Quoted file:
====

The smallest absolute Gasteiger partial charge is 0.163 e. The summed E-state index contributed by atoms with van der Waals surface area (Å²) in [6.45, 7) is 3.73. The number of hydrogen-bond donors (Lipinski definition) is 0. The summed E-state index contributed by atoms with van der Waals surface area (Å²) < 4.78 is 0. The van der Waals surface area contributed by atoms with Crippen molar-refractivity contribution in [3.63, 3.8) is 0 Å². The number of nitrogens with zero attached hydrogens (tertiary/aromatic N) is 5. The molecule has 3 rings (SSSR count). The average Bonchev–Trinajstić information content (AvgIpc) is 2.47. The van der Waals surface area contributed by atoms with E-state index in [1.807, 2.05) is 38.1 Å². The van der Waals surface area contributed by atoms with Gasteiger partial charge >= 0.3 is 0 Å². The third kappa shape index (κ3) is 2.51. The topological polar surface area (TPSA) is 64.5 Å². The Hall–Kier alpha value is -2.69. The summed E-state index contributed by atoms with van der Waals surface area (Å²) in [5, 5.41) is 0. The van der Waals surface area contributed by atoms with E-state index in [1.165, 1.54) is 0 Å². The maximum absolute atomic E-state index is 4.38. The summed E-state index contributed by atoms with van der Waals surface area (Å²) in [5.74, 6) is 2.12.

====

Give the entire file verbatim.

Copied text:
The smallest absolute Gasteiger partial charge is 0.163 e. The summed E-state index contributed by atoms with van der Waals surface area (Å²) in [6.45, 7) is 3.73. The number of hydrogen-bond donors (Lipinski definition) is 0. The summed E-state index contributed by atoms with van der Waals surface area (Å²) < 4.78 is 0. The van der Waals surface area contributed by atoms with Crippen molar-refractivity contribution in [3.63, 3.8) is 0 Å². The number of nitrogens with zero attached hydrogens (tertiary/aromatic N) is 5. The molecule has 3 rings (SSSR count). The average Bonchev–Trinajstić information content (AvgIpc) is 2.47. The van der Waals surface area contributed by atoms with E-state index in [1.807, 2.05) is 38.1 Å². The van der Waals surface area contributed by atoms with Gasteiger partial charge >= 0.3 is 0 Å². The third kappa shape index (κ3) is 2.51. The topological polar surface area (TPSA) is 64.5 Å². The Hall–Kier alpha value is -2.69. The summed E-state index contributed by atoms with van der Waals surface area (Å²) in [5, 5.41) is 0. The van der Waals surface area contributed by atoms with E-state index in [1.165, 1.54) is 0 Å². The maximum absolute atomic E-state index is 4.38. The summed E-state index contributed by atoms with van der Waals surface area (Å²) in [5.74, 6) is 2.12.